The past few weeks have been one of transition. While gaining bunkbeds and a roomie (co-painter Emily) to go with them, packing up half my belongings to move them up north for summer time, and juggling the chaotic lifestyle of three part time jobs, Emily and I have been working on transforming our garage into a studio space. The biggest challenge being the weather. While painting in the cold won't stop us, it will very much effect our paints and canvases. Everyday I wake up hoping its warmer than 40 degrees just so I can bundle up and get a move on. With the weekend looking warmer I'm hoping to get started on my first painting post grad! And hopefully taking some better photos of my thesis work to replace the glare filled ones on my website.
Artist Statement: "Gas Lit"
Gaslighting is a form of psychological abuse that instills an extreme sense of anxiety and confusion that causes a person to question and distrust their own feelings, desires, and memories. Through a series of lies and manipulations, an abuser can create an alternate reality in which their victim is at fault for their own mistreatment and subsequent “over” reactions. The victim’s mental stability, emotional stability, self-confidence, and self-esteem are degraded to the point that they can no longer function independently. They become depressed and isolated forcing them to rely on their abuser for their identity, reality, and purpose. Within a co-dependent relationship, an abuser dismantles once admired traits to achieve a sense of superiority and create self-satisfying opportunities at the “gas lit” individual’s expense. The victim is left as a crippled, hollow shadow of the person they once were.
Escape is a challenging feat inside a co-dependent and toxic relationship. How does a person identify their source of pain as the person they deeply love, trust, and rely on? What means will it take to eradicate the bond between abuser and victim? When they do escape, how does a person begin to cope with the trauma from years of psychological abuse? How do they begin to understand what has happened and learn to forgive themselves for not escaping sooner?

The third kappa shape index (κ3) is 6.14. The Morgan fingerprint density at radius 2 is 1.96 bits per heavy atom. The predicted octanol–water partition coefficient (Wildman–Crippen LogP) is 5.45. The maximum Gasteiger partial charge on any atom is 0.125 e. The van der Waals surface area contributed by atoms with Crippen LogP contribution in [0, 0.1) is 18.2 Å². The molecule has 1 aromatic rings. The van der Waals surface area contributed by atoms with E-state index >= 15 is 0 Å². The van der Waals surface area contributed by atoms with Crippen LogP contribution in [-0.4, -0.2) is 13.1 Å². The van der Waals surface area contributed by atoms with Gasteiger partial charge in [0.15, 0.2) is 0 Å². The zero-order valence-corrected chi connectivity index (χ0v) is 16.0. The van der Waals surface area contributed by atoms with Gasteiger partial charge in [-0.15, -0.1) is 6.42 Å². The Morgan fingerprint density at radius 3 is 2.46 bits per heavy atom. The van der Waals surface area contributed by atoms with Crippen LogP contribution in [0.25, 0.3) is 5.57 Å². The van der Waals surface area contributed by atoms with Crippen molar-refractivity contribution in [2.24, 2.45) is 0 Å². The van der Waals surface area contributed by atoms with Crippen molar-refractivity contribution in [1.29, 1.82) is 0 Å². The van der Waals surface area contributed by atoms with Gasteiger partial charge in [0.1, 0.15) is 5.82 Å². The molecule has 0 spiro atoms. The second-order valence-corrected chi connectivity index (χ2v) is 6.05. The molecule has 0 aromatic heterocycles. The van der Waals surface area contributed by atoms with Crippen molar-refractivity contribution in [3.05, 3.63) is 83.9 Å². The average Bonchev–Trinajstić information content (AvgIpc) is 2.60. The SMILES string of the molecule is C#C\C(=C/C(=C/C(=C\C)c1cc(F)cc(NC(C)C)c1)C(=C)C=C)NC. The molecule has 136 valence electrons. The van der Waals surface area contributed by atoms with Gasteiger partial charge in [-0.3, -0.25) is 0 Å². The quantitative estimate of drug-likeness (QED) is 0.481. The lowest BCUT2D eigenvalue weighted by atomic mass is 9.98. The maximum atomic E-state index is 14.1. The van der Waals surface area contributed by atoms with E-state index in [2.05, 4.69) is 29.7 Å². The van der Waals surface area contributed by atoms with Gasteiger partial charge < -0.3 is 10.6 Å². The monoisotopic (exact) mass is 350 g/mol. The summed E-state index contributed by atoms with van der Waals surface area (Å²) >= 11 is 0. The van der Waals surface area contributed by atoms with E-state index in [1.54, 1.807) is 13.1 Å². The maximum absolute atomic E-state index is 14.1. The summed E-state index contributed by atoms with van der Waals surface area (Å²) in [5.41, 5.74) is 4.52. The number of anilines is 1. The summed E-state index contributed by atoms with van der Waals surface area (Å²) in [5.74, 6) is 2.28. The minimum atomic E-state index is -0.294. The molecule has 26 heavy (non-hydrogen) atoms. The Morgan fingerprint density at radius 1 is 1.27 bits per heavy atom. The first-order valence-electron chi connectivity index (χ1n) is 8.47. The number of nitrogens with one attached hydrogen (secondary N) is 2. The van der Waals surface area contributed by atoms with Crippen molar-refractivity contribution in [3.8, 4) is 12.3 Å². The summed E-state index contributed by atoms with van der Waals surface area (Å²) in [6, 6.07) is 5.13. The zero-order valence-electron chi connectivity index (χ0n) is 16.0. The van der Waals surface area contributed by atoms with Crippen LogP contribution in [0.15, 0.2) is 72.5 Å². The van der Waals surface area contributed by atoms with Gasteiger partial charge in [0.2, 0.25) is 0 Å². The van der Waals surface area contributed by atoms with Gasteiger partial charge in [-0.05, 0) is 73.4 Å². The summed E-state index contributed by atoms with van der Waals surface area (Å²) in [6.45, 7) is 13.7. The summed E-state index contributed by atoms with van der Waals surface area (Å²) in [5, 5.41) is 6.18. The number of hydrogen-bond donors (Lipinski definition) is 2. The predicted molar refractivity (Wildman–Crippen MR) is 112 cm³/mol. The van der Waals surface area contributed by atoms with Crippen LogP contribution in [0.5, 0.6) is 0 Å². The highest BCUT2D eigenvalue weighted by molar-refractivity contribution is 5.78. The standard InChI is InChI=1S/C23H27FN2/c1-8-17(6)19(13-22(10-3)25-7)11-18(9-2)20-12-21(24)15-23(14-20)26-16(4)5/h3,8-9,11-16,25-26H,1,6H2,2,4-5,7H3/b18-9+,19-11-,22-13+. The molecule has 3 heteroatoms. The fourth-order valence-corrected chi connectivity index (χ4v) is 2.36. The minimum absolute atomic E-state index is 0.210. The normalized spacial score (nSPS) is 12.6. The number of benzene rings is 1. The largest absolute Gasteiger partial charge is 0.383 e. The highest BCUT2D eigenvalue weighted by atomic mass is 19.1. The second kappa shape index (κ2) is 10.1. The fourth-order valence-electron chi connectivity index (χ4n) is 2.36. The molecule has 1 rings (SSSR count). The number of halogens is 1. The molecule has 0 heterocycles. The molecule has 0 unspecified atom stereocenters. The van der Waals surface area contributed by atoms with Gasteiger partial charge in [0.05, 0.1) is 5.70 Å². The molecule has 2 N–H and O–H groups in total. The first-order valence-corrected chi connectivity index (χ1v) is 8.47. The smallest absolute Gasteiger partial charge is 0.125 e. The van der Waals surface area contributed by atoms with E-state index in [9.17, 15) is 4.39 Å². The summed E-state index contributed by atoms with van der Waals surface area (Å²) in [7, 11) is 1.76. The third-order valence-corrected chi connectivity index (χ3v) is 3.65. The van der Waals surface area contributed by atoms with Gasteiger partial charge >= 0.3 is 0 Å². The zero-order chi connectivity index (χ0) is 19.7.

This body of work is my personal experience answering these questions. It is the reconstruction of memories and emotions meant to explore the conflict between the need to escape unrelenting pain and the unforgiving dependency on its source. I’ve created a dream like reality that allows for the exploration of interwoven painful experiences and cherished memories. My work is heavily influenced by my own life, but more specifically by conflicting themes repetitive throughout my experiences: safety in danger, love in neglect, knowledge in deceit, fear in hope, and hope in endings.
Thesis installation is 16 days away! This semester has been crazy with the amount of work I have been doing. My goal is to have seven paintings in the show, and of course they are all on huge canvases. My blog hasn't been updated in awhile but its sacrificed its regularity for the good of the thesis semester. I've also been building the floating frames that will hold each of the seven paintings and it is no easy task. While my box joints are getting better with each frame, there is still a lot to learn in terms of speed and accuracy!
Worked on this piece all day today. It's an interesting challenge because I need to paint the background first before I can start to do the chain-link fencing and then work the two into each other. Takes a little bit of vision to figure out what I need in the background to make it the backdrop. Anyway, this piece is 40x46 which is fairly small for me so i'm having fun with small brushes in this one!
Here's a little time-lapse gallery of todays work, sketch to canvas!
Worked on putting the van into a space by figuring out its shadow placement and its relativity to the tree. Messed around with value in the back to give it a forest vibe but I think I really need some trees that are bigger and closer like the one its running into... foods for thought I guess. Also thinking about putting a hint of a chainlink fence in the background. That way I can connect the painting to the next one I'm starting to brainstorm about below.
The idea here is to have a close up deeper in the forest and have a chainlink fence with some type of sign on it... maybe have the figure pushing through a tear... maybe climbing over it? I'm not sure. Time to thumbnail sketch I guess!
Also thinking about another piece that has something to do with ducks.... and another with trains.... The ducks because I love the phrase "get your ducks in a row" and trains because A. they're awesome and B. a train can tell you so much about the graffiti on it or where its going... is it moving or old. Just some interesting ideas to think about and see at the end if they fit into a bigger picture!